Berkshire Hathaway's (NYSE:BRK-A) (NYSE:BRK-B) expansion from a textile company to a multinational conglomerate made Warren Buffett, who started buying shares of the company in the early 1960s, into an investing legend. Over the past 50 years, Berkshire's stock surged over 4,300% as the company expanded its investment portfolio.
That's why investors now closely monitor Berkshire and Buffett's investment choices. But instead of focusing on Berkshire's latest purchases, many of which weren't made by Buffett himself, investors should recall the Oracle of Omaha's investing rules to see which stocks he would buy -- instead of the ones he already bought. Here are three stocks Buffett would love.
1. Netflix: A "simple" business with a wide moat
Buffett believes in investing in "simple" businesses with wide moats (i.e., competitive advantages). Netflix (NASDAQ:NFLX), which generates all its revenue from subscriptions, checks those two boxes.
Netflix's global streaming memberships rose 27% year-over-year to 193 million last quarter as people streamed more content throughout the pandemic. Its revenue rose 25% year-over-year to $6.15 billion, its operating margin expanded, and its net income nearly tripled to $720 million.
Netflix expects its memberships to grow another 23% year-over-year in the third quarter, allaying concerns regarding competition from Disney+, Hulu, and other hungry challengers. It expects its revenue and net income to rise by 21% and 43%, respectively. That stable profit growth should silence concerns that its high content production and licensing costs could overwhelm its subscription revenue.
Analysts expect Netflix's revenue and earnings to rise 24% and 50%, respectively, this year. The stock isn't cheap at just over 60 times forward earnings, but Netflix's robust growth rates, simple subscription-based model, sticky ecosystem, and wide moat all make it a stock Buffett should love.
2. General Mills: A company with "consistent earning power"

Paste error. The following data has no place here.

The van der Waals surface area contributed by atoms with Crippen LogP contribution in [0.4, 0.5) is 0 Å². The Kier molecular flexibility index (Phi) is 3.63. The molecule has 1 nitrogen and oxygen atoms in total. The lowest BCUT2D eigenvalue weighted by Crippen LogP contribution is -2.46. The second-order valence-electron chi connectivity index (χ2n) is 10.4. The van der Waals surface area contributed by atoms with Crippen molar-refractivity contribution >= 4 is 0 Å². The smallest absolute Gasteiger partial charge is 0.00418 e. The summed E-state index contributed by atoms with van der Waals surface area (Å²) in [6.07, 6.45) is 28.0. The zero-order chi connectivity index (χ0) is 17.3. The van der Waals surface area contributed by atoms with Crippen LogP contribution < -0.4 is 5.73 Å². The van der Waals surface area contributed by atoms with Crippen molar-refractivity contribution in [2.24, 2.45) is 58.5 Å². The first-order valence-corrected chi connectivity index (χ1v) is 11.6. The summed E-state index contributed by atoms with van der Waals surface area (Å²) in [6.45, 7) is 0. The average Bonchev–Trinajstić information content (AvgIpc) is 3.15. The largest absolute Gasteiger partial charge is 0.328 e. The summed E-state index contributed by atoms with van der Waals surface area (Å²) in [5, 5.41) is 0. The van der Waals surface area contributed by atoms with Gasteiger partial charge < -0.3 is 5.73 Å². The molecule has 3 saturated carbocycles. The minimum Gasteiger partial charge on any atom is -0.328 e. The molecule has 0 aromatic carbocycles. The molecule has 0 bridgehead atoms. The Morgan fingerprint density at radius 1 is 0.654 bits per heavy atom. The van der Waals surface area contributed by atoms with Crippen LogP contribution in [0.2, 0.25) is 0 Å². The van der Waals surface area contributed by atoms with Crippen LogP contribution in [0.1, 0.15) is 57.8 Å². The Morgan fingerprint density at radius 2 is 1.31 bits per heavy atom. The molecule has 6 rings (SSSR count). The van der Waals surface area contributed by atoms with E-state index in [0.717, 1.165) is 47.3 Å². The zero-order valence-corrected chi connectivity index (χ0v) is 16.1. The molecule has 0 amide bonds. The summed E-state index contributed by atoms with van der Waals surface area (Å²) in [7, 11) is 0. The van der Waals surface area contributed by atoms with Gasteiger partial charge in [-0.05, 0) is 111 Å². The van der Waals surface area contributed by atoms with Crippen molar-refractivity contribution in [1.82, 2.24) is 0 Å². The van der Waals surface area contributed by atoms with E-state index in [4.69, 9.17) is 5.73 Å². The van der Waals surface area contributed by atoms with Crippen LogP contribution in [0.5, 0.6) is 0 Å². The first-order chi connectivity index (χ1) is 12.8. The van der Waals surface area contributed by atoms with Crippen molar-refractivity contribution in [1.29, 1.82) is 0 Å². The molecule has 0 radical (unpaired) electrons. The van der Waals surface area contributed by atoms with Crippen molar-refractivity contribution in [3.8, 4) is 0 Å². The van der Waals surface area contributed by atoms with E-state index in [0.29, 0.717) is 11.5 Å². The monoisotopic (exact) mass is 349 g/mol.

Buffett prefers companies that generate "consistent earning power" at reasonable prices. One such company is General Mills (NYSE:GIS), the packaged foods giant that owns iconic brands like Cheerios, Yoplait, and Häagen-Dazs.
General Mills is arguably a better packaged foods stock than Kraft Heinz (NASDAQ:KHC), which Berkshire owns a major stake in, for two reasons. First, General Mills raised its prices to stabilize its margins as its shipments were throttled by competition from private-label and healthier brands. Kraft cut its prices and crimped its margins.
Second, General Mills refreshed its older brands and bought growing brands like Annie's organic food and the premium pet brand Blue Buffalo. Kraft shied away from bold investments and aggressive marketing campaigns.
As a result, General Mills continues to generate rock-solid growth. Its organic sales rose 4% last year, while its adjusted EPS grew 12% in constant currency terms. In the first quarter of 2021, its organic sales jumped 10%, buoyed by pandemic-induced purchases, and its adjusted EPS grew 27% in constant currency terms.
That robust growth prompted General Mills to raise its dividend, which currently sports a forward yield of 3.3%, for the first time in two years. Its growth will likely decelerate after the pandemic ends, but the stock remains reasonably priced at 17 times forward earnings.
3. Alphabet: A stock to hold "forever"
Speaking to CNBC in 2017, Buffett admitted he "missed" the opportunity to buy Alphabet, then known as Google, in its early days. A year later, he told the same network he "should have" bought shares of Google.
Buffett hasn't disclosed any positions in Alphabet since then, but the tech giant remains a great stock to buy and hold forever. It owns the world's most popular search engine, mobile operating system (Android), web browser (Chrome), email client (Gmail), and video streaming platform (YouTube).
Its sprawling ecosystem also includes a major cloud platform, hardware devices, Waymo's driverless cars, healthcare initiatives, and other projects. It still generates most of its revenue from ads, but its top products should continue dominating their respective markets for the foreseeable future.
Alphabet's ad sales decelerated during the pandemic, but analysts expect its revenue and earnings to rise 21% and 28%, respectively, next year. Those are impressive growth rates for a stock that trades at 27 times forward earnings, and they indicate that it's not too late to buy this stock as a long-term investment.